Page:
Goracke has since left the hospital and could not be reached by the Daily Yonder.
On February 3, a patient thought to have the coronavirus was released after two weeks in isolation from the Regional Medical Center in Everett, Washington, about 30 miles north of Seattle.
In Ellensburg, Washington, about 130 miles to the southeast of Everett, Julie Peterson is the CEO of Kittitas Valley Healthcare, the only hospital in Kittitas County. Ellensburg is a town of 20,977 on the eastern side of the Cascade mountains and home to Central Washington University. Each year, Peterson said, the hospital deals with its fair share of emergencies, including weather conditions that may separate the hospital from other resources in the state.
On January 31, she said, a student at Central Washington went to the university’s student health center with flu-like symptoms. After questioning him, the university felt he could be infected with the virus and worked with Kittitas Valley to transfer him there and put him in “precautionary isolation.” The student, Peterson said, voluntarily admitted himself to not infect other students.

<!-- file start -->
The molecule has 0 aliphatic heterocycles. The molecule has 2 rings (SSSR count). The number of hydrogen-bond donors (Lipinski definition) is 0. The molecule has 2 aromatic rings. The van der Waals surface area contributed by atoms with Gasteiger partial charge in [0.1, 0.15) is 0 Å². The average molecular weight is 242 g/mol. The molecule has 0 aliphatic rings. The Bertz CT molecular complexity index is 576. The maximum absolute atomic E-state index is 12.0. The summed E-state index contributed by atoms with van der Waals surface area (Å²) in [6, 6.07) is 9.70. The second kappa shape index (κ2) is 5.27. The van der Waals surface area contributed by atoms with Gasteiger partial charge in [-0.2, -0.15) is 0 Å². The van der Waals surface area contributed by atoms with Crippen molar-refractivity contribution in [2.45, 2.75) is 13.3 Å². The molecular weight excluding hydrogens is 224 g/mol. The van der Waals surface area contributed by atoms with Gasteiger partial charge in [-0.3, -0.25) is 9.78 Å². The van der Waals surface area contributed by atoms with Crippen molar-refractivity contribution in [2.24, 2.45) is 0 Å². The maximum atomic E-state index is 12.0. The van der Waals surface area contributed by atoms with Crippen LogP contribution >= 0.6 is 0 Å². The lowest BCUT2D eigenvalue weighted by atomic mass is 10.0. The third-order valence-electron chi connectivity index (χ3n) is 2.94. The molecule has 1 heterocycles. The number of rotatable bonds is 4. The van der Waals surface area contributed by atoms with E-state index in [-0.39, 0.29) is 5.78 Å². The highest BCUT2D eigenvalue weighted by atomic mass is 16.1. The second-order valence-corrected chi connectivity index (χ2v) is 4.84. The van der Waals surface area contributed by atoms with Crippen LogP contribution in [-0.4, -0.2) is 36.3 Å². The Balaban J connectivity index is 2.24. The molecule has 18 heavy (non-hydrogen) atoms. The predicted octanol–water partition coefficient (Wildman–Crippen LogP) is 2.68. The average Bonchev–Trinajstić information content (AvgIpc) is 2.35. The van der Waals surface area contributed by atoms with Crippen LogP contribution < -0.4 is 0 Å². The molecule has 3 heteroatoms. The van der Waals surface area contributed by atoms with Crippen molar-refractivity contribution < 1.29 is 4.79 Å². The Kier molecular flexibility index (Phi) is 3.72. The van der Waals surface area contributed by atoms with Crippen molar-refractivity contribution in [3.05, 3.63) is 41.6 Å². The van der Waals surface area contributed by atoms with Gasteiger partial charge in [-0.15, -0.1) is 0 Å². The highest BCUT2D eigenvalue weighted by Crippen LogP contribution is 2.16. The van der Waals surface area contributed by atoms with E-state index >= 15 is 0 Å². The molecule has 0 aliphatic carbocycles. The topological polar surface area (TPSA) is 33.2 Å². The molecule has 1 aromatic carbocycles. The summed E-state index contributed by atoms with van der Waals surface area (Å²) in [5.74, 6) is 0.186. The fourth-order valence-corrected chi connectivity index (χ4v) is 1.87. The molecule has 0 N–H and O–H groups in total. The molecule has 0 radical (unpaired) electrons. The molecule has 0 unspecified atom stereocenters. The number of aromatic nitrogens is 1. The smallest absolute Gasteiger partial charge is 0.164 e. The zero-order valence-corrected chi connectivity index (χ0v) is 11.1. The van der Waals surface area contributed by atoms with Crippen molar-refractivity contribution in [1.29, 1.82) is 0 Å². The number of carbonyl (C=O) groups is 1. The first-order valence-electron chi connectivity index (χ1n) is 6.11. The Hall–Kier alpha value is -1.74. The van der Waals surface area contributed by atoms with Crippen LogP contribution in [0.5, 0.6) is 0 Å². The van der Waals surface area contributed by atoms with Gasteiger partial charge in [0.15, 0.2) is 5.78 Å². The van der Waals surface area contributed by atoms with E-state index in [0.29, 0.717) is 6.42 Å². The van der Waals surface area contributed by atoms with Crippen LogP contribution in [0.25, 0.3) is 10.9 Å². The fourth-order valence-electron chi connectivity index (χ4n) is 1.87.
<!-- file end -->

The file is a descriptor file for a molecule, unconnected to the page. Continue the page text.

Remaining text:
Peterson told the Daily Yonder her staff knew what to do.
“By the time I got there, my staff was already prepared,” Peterson said. “They said ‘We’ve got this. We’ve got the inventory; we’ve pulled the policy.’ They were completely on top of the situation.”
While she is by no means cavalier about the possibility of a pandemic, Peterson said she feels her staff and other rural hospitals across the country are, by and large, prepared for these kinds of situations.
Brock Slabach, senior vice president for the National Rural Health Association, said hospitals are required to have some level of emergency management planning. In many cases, to qualify for federal funding, hospitals are required to have two emergency drills per year — one of which needs to be in coordination with other local emergency agencies.